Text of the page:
I want to play up the effect of the sun, wind and water on the houses. The two bedrooms both have full height windows that can completely open. The long table for up to 12 people is made from a variety of different tree trunks held together with epoxy resin.
ID: Nicholas, what is your role at OoaK?
NL: Unlike Stefanie, I am a disaster in the kitchen. But I love every other aspect of the hospitality business: operations, marketing, balancing books and working with different people. When I studied economics at UCLA, I often went up to Napa Valley’s wineries. After graduation, I joined dad’s hospitality arm 1957 & Co. as a management trainee.
I saw first hand how the food and beverage industry changes quickly. There are a lot of moving parts and human elements. I found it exciting to work at 1957. After a number of years there, I helped with the opening of OoaK. I still assist with its marketing efforts.
ID: What is your favorite part of OoaK and why?
SL: I love the two murals we commissioned Marco Szeto to paint in situ on the feature walls in each bedroom. Anita [Steve Leung’s wife] studied painting under him for years and she even helped with the mural’s creation alongside a few of his other students.
NL: I really like how Marco continued the panoramic views with his paintings, so that it reads a 270-degree view. And a few of mom’s watercolor paintings are hung in the corridors. She painted them while we were relaxing at OoaK.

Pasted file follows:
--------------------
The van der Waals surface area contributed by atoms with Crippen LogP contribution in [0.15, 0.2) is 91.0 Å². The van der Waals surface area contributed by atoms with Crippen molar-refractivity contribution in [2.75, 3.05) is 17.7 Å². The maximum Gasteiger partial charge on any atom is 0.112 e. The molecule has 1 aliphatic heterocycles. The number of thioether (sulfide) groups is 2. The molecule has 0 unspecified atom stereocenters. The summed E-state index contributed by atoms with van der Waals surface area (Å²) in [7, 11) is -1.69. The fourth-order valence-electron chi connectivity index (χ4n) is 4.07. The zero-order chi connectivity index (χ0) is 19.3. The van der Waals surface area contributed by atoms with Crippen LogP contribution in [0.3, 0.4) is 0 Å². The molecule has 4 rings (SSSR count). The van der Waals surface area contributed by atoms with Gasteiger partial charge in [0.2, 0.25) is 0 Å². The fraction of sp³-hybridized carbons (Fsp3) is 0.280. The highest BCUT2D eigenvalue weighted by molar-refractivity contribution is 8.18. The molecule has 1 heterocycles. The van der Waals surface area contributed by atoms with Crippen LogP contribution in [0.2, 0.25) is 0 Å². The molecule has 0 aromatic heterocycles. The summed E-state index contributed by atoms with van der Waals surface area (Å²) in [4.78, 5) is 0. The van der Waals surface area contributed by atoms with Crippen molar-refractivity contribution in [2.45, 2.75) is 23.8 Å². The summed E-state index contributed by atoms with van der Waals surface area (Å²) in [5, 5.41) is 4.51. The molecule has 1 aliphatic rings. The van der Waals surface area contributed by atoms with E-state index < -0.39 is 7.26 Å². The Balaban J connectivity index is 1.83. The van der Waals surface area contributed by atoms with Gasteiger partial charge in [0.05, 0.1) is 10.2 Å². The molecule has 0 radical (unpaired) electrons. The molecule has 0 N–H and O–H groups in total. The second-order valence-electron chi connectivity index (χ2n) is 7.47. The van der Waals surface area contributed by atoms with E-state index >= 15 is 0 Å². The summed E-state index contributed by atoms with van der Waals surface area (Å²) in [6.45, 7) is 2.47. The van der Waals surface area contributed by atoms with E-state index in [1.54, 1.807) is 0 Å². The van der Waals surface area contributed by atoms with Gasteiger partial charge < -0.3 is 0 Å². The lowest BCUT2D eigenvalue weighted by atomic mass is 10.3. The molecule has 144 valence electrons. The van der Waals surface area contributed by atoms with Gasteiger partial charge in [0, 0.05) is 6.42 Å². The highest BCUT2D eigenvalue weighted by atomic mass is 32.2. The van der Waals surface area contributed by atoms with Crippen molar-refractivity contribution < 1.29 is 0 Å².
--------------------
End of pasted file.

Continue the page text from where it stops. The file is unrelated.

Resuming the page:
ID: What was your ambition for Club C+?
SL: Club C+ is my gift to Nic. Well, I couldn’t give one of my kids a gift and neglect the other! During Nic’s tenure at 1957, he did everything; he even swept the floors if required. And I knew that he was interested in the ‘B’ part of F&B—he has been studying wine for years.
About six years ago, I began smoking cigars. But in Hong Kong, there are very few places to smoke indoors comfortably. My friends would take me to cigar lounges, but the interior design is horrible and the food even worse. I would be served rice dishes not much better than what you get from a food court! So I thought: why not open my own cigar lounge?
NL: I first started smoking cigars with friends, but dad is really my cigar mentor.
SL: During the pandemic, Nic and I hung out as we smoked cigars. We talked about what he wanted to do. I come from an ordinary middle class family. I had to work hard and take risks to get to where I am today. But Nic does not need to start from scratch. I can provide leverage. The most important thing is for him to find something he really wants to do. Club C+ is his baby to grow.
From the beginning, I envisioned Club C+ as a private members club where cigar lovers can have a fun time smoking, dining and conversing. It is not about making money. So if we take money out of the equation, we can control the number of members to remain exclusive.
Then we went about finding the perfect venue. At Club C+, there is a leafy entry from Ice House Street near a pair of historic gas lanterns that feels like a back street in Ginza. We knew it was the space for us.
ID: How is Club C+’s ambience supported by its design, furnishings and cuisine?